Sunday, 10 April 2011

ASONYR: Loki leads fleet to Newcastle

Ragamuffin led the charge off the start line with Loki. Image copyright Andrea Francolini/AUDI.

by Di Pearson

A fleet of 18 lined up for the Cruising Yacht Club of Australia’s 213 nautical mile Audi Sydney Offshore Newcastle Yacht Race today for the midday start and Stephen Ainsworth’s Loki powered off the start at the pin end to lead the yachts as they left Sydney Harbour and turned left for Newcastle on the NSW coast.

With the breeze just east of south at around 10-12 knots blowing, Loki and Syd Fischer’s Ragamuffin, which was mid line, looked the boats to beat. However, Loki reach North Head and swapped the Code Zero, for a big masthead kite and found her legs, putting more time between herself and the rest of the fleet.

Loki headed out to sea averaging 11 knots reaching a maximum of 14 knots,” navigator Michael Bellingham reported at 1.14pm.

Sailing towards Watsons Bay, some two minutes behind already, Ragamuffin was fending off a challenge from Colin and Gladys Woods’ Pretty Fly III, as the two set kites off South Head and also headed out to sea.

Southern Excellence, the Volvo 60 owned by Andrew Wenham, was next to exit Sydney Heads, her Audi backstay flag flying gaily in the breeze as she hugged the coastline.

Sam Haynes did a good job with his Rogers 46, Pirelli Celestial, sailing her to fourth place, with Santana 3 (Nick Johnston) following in Pirelli’s wake.

“As we head north, the breeze has settled at around 10 knots from the south-east. Inshore, forward and to leeward there’s a large rain cell and the observations say ‘no wind there’, so the strategy is to stay wide,” Bellingham reported from Loki.

“We have Ragamuffin to leeward and aft and Pretty Fly III to windward and aft. The yachts offshore appear to be doing better.”

At 8.00am this morning, Michael Logan Senior Duty Forecaster for the Bureau of Meteorology did not give the fleet the news they wanted to hear, although conditions for the latter part of the race on Sunday did bring a smile to the faces of those sailing on smaller yachts, who realise the advantage of late stronger winds.

Tasman Pointscore Leader Copernicus. Image copyright Andrea Francolini/AUDI.

Logan told those assembled at the CYCA official briefing this morning: “expect a light east-sou-easterly for the start, around 5 knots, but no more than 10. By 7.00pm this evening there still won’t be a lot of strength, you’ll be lucky to get 10 knots.”

From there, Logan said, the breeze would swing east-nor-east and that when the sun went down, winds would drop right out and the fleet could expect a light land breeze tonight and tomorrow.

By Saturday afternoon, a light sea breeze will hit the fleet, coming to those boats further north first. Logan said it would be a little stronger, perhaps up to 12 knots, rising to possibly 15 knots on Sunday, favouring the smaller yachts still racing.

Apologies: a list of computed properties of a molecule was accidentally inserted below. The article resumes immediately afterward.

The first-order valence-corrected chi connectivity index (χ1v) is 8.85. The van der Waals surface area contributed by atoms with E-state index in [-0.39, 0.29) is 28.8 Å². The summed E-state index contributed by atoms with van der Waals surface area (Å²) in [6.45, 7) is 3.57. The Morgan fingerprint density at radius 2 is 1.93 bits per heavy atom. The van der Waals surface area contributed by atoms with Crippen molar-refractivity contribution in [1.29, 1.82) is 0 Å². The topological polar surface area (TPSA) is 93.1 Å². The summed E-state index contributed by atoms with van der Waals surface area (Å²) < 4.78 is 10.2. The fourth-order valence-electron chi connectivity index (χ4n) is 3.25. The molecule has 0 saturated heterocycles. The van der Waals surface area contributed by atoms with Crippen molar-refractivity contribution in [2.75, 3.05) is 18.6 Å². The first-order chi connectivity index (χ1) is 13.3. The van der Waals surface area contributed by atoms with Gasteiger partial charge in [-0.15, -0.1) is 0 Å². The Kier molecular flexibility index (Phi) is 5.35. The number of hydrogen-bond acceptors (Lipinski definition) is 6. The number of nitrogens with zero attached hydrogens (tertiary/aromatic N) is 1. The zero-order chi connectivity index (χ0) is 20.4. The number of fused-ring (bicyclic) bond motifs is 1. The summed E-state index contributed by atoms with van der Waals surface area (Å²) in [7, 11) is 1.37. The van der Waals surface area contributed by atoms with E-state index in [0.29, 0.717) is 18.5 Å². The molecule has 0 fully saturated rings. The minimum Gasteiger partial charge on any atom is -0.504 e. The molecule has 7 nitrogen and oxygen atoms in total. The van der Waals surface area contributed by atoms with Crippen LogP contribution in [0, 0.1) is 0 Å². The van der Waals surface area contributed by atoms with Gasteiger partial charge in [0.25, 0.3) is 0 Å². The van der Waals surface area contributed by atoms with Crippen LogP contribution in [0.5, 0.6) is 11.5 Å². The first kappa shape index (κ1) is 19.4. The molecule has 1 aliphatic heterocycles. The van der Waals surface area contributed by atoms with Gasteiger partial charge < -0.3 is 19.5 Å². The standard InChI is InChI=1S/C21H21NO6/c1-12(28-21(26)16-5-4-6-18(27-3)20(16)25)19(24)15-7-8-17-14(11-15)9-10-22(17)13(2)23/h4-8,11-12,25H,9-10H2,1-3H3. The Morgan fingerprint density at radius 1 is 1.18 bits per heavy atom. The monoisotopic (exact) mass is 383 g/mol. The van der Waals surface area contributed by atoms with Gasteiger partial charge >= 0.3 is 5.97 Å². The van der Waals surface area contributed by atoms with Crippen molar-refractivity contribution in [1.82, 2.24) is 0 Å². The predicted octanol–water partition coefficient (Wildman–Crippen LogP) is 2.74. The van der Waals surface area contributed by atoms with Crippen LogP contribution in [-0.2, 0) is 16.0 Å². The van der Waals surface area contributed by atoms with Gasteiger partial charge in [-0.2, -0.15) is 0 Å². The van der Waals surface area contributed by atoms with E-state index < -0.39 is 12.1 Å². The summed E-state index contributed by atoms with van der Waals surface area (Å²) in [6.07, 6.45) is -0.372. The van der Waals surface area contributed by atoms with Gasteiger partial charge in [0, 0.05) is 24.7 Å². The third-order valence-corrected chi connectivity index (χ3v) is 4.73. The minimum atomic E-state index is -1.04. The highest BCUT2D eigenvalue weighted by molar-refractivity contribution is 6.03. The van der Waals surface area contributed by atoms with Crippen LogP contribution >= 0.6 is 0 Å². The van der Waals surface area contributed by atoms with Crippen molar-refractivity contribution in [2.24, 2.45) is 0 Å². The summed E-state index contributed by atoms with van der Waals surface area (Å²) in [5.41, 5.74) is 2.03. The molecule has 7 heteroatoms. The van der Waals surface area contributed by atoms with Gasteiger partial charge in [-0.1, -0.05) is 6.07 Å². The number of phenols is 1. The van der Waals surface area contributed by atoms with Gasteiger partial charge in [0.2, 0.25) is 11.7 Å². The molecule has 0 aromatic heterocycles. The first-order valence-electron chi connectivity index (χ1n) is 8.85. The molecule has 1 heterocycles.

Loki, the Reichel/Pugh 63 is in the race of her life, sailing master Gordon Maguire explaining after the official briefing that Loki winning the prestigious Blue Water Pointscore for 2010-2011, was not a foregone conclusion. “We need to finish ninth overall or better in this race and have Victoire finish second or worse. There’s eight points between us,” he said.

“Blue Water Pointscore victory is not pre-destined – the deal isn’t done,” Maguire said. “This is not the ideal scenario for us, it’s actually the worst, with the forecast we got. We’ll have to be putting our best foot forward; we won’t be taking our foot off the gas.

Maguire, at the helm of Loki, was doing exactly as they planned, trying put as much distance between them and the smaller boats in the fleet before the winds drop out tonight, if predictions prove correct.

“We’ll have to make our own destiny, it’s not about what Victoire does, it’s about what we do. We have to sail smart the whole way. With the current forecast, there’s a 50/50 chance between us and Victoire,” he said.

Victoire’s Phil Eadie responded: “There will be opportunities with the forecast. Between the light and skittish breeze and the current, it’s a matter of whether to stay in close to the coast or go out – that will be the key,” the well-established navigator said.

For Tasman Pointscore leader, the Radford 12, Copernicus, the weather forecast is a blessing. “We’re looking forward to the stronger breeze late in the race to pull us in,” crew member Duncan McRae. “The forecast’s good for us,” he said.

Darryl Hodgkinson’s Beneteau First 45, Victoire, is second in that pointscore too, so will be breathing down the neck of both Loki and Copernicus. Syd Fischer’s TP52, Ragamuffin, leads the Cape Byron Pointscore from Colin and Gladys Woods’ Cookson 50, Pretty Fly III.

The Audi Sydney Offshore Newcastle Yacht Race, organised by CYCA and is the final race of the Blue Water Pointscore and the Tasman Series for the PHS trophy.

The Yellowbrick tracker units have access to over 66 satellites worldwide that will continue to deliver yacht positions to the race website every 10 minutes. Line honours positions and provisional handicap results can be viewed at any time from the Standings section of the race website.

To follow the race from the start visit the official race website or on follow it on Twitter